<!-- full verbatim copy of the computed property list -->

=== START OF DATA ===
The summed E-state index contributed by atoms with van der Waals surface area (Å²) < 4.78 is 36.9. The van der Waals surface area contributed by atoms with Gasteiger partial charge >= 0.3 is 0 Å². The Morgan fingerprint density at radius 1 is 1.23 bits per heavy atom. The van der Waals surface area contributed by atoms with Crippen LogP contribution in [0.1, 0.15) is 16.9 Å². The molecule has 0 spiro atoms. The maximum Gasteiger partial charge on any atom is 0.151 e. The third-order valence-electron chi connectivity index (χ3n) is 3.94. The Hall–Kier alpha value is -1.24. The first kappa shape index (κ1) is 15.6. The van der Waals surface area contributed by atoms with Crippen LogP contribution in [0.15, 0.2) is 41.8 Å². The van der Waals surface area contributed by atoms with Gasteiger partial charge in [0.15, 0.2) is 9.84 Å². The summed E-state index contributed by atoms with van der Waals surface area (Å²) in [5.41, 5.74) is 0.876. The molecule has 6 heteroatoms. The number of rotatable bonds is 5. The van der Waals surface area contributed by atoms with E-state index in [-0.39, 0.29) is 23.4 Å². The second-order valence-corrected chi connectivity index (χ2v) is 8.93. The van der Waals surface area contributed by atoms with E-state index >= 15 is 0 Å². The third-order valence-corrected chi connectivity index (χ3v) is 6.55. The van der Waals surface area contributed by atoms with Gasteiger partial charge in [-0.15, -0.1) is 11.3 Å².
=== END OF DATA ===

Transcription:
The summed E-state index contributed by atoms with van der Waals surface area (Å²) < 4.78 is 36.9. The van der Waals surface area contributed by atoms with Gasteiger partial charge >= 0.3 is 0 Å². The Morgan fingerprint density at radius 1 is 1.23 bits per heavy atom. The van der Waals surface area contributed by atoms with Crippen LogP contribution in [0.1, 0.15) is 16.9 Å². The molecule has 0 spiro atoms. The maximum Gasteiger partial charge on any atom is 0.151 e. The third-order valence-electron chi connectivity index (χ3n) is 3.94. The Hall–Kier alpha value is -1.24. The first kappa shape index (κ1) is 15.6. The van der Waals surface area contributed by atoms with Crippen LogP contribution in [0.15, 0.2) is 41.8 Å². The van der Waals surface area contributed by atoms with Gasteiger partial charge in [0.15, 0.2) is 9.84 Å². The summed E-state index contributed by atoms with van der Waals surface area (Å²) in [5.41, 5.74) is 0.876. The molecule has 6 heteroatoms. The number of rotatable bonds is 5. The van der Waals surface area contributed by atoms with E-state index in [-0.39, 0.29) is 23.4 Å². The second-order valence-corrected chi connectivity index (χ2v) is 8.93. The van der Waals surface area contributed by atoms with E-state index >= 15 is 0 Å². The third-order valence-corrected chi connectivity index (χ3v) is 6.55. The van der Waals surface area contributed by atoms with Gasteiger partial charge in [-0.15, -0.1) is 11.3 Å².